I see the same thing happening here in America as happened in Dostoyevsky's Russia. Was reading The Righteous Mind: Why Good People are Divided by Politics & Religion from Jonathan Haidt. In a chapter titled, "Why Are We So Groupish," Haidt writes, "In the terrible days after the terrorist attacks of September 11, 2001, I felt an urge so primitive I was embarrassed to admit it to my friends: I wanted to put an American flag decal on my car." He tells us that he resolved his dilemma "after three days and a welter of feelings" by placing "an American flag in one corner of my rear windshield, and I put the United Nations flag in the opposite corner."

    While I admire Mr. Haidt's candor, his mindset is unsettling, more so for when he felt that way. Haidt's example is but one out of many like that I've seen over the course of the last ten to twenty years.

    W.I.E.B.O. ?

  4. #4
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    Default Re: Discussion: National Motto

    ...I think it should be "Land of Political Ninnyhammers"...

  5. #5
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    Default Re: Discussion: National Motto

    Yes.

  6. #6
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    Default Re: Discussion: National Motto

    Quote Originally Posted by Sepia and Dust View Post

    Anyway, that's my can of worms for the day. Y'all have any thoughts?
    .....And what a can of worms it is!

    I thought that both mottoes were in use, but after looking at several bills, I only see "In God We Trust".

    I like the idea of E Pluribus Unum......because that is what we are

  7. #7
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    Default Re: Discussion: National Motto

    Why do some people feel so threatened having a distinct separtation of church and state? Is their belief system so precarious that it needs to be endorsed by the political system? The founding fathers strongly believed in the separation of church and state.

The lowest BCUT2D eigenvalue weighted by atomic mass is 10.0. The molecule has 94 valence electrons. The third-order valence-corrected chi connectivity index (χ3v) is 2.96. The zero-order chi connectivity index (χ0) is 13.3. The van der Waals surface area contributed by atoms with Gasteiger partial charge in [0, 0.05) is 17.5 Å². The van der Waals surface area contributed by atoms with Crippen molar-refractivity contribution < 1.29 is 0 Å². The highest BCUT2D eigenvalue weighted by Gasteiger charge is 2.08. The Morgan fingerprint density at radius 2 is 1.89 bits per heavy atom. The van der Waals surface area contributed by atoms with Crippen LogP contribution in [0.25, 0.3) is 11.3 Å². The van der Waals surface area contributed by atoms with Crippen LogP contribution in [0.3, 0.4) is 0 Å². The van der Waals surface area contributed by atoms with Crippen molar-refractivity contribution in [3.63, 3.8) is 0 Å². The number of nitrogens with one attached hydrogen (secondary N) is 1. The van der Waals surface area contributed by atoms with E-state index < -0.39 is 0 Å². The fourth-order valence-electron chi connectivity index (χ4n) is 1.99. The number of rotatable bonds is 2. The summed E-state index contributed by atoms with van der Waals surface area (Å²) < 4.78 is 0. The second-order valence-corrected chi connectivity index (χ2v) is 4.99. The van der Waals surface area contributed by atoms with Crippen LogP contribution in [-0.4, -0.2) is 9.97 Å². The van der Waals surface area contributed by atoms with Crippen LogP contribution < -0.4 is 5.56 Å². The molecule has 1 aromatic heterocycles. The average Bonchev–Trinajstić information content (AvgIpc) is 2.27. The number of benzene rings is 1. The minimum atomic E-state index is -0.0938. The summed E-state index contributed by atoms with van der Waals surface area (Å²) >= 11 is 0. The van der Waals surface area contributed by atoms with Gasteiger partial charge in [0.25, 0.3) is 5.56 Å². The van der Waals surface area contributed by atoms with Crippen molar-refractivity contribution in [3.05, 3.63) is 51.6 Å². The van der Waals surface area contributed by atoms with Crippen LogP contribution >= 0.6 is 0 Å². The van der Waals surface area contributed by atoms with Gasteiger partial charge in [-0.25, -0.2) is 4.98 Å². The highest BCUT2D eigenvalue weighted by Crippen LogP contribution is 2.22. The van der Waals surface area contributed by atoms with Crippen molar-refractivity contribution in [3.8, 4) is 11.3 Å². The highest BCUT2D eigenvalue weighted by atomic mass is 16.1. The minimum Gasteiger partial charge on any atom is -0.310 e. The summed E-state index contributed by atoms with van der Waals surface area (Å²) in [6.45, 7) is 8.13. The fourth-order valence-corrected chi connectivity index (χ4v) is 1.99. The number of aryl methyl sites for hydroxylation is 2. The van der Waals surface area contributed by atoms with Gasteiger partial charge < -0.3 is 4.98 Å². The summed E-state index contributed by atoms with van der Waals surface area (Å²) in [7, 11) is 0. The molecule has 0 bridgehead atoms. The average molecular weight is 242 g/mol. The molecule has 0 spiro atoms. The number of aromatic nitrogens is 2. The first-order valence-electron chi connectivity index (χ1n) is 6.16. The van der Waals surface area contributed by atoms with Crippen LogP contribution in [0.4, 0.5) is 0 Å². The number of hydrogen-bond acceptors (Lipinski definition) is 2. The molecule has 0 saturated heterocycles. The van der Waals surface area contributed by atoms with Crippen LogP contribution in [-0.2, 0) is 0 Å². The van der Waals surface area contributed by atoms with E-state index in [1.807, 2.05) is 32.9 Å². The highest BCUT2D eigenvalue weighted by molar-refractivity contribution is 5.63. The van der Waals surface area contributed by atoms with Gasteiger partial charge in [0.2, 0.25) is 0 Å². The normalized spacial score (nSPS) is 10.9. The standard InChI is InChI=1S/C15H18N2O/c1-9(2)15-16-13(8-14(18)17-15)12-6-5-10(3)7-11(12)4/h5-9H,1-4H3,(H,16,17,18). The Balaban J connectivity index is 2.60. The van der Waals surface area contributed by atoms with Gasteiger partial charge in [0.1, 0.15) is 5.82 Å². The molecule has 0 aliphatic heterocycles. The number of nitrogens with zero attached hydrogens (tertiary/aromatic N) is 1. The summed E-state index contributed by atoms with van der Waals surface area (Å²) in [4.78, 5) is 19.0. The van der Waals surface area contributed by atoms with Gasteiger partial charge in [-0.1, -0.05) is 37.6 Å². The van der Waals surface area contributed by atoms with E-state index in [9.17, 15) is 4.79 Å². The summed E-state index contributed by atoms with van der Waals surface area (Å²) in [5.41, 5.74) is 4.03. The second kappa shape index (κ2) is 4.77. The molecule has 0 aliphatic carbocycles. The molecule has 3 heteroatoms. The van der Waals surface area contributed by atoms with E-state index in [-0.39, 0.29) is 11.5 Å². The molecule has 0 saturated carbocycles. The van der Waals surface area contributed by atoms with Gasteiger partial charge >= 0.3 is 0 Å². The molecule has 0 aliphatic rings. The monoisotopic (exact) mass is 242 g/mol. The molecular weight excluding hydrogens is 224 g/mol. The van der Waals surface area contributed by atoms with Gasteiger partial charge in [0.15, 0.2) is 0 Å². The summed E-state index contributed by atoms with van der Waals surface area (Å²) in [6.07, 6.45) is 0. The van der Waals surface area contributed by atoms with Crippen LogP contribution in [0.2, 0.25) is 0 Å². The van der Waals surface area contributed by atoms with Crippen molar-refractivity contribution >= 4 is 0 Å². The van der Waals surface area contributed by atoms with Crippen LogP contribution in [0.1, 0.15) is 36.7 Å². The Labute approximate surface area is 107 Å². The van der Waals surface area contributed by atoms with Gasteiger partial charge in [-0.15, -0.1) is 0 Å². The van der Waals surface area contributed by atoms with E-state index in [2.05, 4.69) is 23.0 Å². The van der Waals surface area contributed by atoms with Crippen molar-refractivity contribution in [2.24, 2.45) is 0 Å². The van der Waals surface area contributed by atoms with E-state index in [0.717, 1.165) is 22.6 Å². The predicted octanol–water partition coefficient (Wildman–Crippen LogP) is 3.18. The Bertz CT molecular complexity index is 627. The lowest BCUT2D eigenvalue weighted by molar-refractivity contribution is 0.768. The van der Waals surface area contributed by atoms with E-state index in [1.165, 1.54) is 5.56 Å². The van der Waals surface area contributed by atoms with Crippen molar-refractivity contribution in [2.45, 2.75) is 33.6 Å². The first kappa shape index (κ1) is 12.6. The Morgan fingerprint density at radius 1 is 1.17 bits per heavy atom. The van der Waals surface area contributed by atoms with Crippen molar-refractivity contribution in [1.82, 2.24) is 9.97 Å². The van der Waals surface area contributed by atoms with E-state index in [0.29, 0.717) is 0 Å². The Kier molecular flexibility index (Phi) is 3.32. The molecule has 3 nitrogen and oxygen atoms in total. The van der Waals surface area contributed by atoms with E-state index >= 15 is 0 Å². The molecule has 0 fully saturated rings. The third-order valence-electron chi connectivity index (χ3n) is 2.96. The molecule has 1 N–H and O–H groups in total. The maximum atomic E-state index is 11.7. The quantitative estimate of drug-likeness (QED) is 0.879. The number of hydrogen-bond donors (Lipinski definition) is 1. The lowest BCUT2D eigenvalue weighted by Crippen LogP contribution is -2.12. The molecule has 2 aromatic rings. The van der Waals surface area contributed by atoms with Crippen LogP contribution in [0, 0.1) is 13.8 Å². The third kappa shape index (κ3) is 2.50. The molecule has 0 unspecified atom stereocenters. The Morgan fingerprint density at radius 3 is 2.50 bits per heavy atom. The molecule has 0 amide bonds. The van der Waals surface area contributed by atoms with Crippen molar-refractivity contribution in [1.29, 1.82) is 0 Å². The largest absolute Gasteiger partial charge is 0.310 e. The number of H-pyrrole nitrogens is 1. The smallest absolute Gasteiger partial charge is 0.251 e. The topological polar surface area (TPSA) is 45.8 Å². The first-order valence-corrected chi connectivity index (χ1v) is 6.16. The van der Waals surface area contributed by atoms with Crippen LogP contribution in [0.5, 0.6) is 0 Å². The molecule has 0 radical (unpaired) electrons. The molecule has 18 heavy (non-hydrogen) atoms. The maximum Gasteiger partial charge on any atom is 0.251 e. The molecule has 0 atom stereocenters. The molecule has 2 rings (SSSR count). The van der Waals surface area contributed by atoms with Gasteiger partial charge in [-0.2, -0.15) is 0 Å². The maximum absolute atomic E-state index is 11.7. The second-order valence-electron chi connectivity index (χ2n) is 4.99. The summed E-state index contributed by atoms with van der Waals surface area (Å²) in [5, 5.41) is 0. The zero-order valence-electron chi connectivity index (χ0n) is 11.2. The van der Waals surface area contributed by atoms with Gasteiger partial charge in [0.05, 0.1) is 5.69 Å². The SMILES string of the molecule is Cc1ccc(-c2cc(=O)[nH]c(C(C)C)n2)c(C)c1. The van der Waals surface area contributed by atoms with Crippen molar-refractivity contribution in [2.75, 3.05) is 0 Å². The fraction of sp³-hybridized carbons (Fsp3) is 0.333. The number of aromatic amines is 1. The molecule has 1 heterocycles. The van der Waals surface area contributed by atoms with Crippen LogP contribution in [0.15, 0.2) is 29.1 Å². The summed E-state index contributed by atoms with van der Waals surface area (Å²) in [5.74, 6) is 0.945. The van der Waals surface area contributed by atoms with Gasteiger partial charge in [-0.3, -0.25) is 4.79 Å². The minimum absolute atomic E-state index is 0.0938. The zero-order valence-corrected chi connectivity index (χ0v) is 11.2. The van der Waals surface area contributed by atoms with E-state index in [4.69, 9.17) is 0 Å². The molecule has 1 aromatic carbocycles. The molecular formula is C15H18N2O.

8. #8
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    Default Re: Discussion: National Motto

    Quote Originally Posted by Autumn Gust View Post
    Why do some people feel so threatened having a distinct separtation of church and state? Is their belief system so precarious that it needs to be endorsed by the political system? The founding fathers strongly believed in the separation of church and state.
    There is a pretty firm, if unstated, belief by some that the US is some kind of second coming of the Jewish state. Like we're God's Chosen People: Part Deux or something. Why, I don't know. As far as I know there is no theological basis for it. But it is a thing nonetheless.

  9. #9
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    Default Re: Discussion: National Motto

    Quote Originally Posted by PatInTheHat View Post
    Yes.
    WHO ARE YOU AND WHAT HAVE YOU DONE WITH OUR PAT?

  10. #10
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    Default Re: Discussion: National Motto

    Quote Originally Posted by Autumn Gust View Post
    Why do some people feel so threatened having a distinct separtation of church and state? Is their belief system so precarious that it needs to be endorsed by the political system? The founding fathers strongly believed in the separation of church and state.
    All one has to do is look to the Middle East to see what happens when you don't have that separation.